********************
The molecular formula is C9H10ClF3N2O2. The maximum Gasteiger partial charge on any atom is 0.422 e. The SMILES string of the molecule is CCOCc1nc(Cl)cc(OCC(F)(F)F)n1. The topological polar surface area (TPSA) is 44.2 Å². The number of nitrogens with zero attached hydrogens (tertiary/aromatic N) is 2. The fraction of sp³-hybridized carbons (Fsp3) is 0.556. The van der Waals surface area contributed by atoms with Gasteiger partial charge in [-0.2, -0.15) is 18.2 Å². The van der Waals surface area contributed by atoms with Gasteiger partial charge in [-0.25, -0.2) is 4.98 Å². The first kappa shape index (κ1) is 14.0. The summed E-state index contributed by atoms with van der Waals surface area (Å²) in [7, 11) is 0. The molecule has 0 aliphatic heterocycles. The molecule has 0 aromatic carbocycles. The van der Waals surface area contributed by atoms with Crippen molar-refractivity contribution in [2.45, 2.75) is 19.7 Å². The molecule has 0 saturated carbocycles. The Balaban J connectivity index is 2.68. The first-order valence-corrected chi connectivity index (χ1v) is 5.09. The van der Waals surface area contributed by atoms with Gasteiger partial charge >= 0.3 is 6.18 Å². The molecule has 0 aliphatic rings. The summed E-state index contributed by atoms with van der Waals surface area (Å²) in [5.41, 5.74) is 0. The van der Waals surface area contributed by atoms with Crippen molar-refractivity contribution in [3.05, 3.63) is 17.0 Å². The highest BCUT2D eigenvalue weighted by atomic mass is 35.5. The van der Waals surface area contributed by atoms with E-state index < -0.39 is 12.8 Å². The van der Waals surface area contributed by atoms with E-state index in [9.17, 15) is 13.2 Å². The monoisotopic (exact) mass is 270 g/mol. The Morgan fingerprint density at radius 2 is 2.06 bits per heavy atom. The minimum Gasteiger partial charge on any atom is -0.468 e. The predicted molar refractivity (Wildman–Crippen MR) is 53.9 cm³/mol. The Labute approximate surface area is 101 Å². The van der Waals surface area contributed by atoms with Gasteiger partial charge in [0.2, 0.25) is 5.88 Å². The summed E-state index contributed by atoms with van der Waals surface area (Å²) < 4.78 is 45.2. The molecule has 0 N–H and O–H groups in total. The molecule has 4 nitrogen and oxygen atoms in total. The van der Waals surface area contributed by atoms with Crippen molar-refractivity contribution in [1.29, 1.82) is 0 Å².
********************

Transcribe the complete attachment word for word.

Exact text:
The molecular formula is C9H10ClF3N2O2. The maximum Gasteiger partial charge on any atom is 0.422 e. The SMILES string of the molecule is CCOCc1nc(Cl)cc(OCC(F)(F)F)n1. The topological polar surface area (TPSA) is 44.2 Å². The number of nitrogens with zero attached hydrogens (tertiary/aromatic N) is 2. The fraction of sp³-hybridized carbons (Fsp3) is 0.556. The van der Waals surface area contributed by atoms with Gasteiger partial charge in [-0.2, -0.15) is 18.2 Å². The van der Waals surface area contributed by atoms with Gasteiger partial charge in [-0.25, -0.2) is 4.98 Å². The first kappa shape index (κ1) is 14.0. The summed E-state index contributed by atoms with van der Waals surface area (Å²) in [7, 11) is 0. The molecule has 0 aliphatic heterocycles. The molecule has 0 aromatic carbocycles. The van der Waals surface area contributed by atoms with Crippen molar-refractivity contribution in [2.45, 2.75) is 19.7 Å². The molecule has 0 saturated carbocycles. The Balaban J connectivity index is 2.68. The first-order valence-corrected chi connectivity index (χ1v) is 5.09. The van der Waals surface area contributed by atoms with Gasteiger partial charge >= 0.3 is 6.18 Å². The molecule has 0 aliphatic rings. The summed E-state index contributed by atoms with van der Waals surface area (Å²) in [5.41, 5.74) is 0. The van der Waals surface area contributed by atoms with Crippen molar-refractivity contribution in [3.05, 3.63) is 17.0 Å². The highest BCUT2D eigenvalue weighted by atomic mass is 35.5. The van der Waals surface area contributed by atoms with E-state index < -0.39 is 12.8 Å². The van der Waals surface area contributed by atoms with E-state index in [9.17, 15) is 13.2 Å². The monoisotopic (exact) mass is 270 g/mol. The Morgan fingerprint density at radius 2 is 2.06 bits per heavy atom. The minimum Gasteiger partial charge on any atom is -0.468 e. The predicted molar refractivity (Wildman–Crippen MR) is 53.9 cm³/mol. The Labute approximate surface area is 101 Å². The van der Waals surface area contributed by atoms with Gasteiger partial charge in [0.2, 0.25) is 5.88 Å². The summed E-state index contributed by atoms with van der Waals surface area (Å²) < 4.78 is 45.2. The molecule has 0 N–H and O–H groups in total. The molecule has 4 nitrogen and oxygen atoms in total. The van der Waals surface area contributed by atoms with Crippen molar-refractivity contribution in [1.29, 1.82) is 0 Å².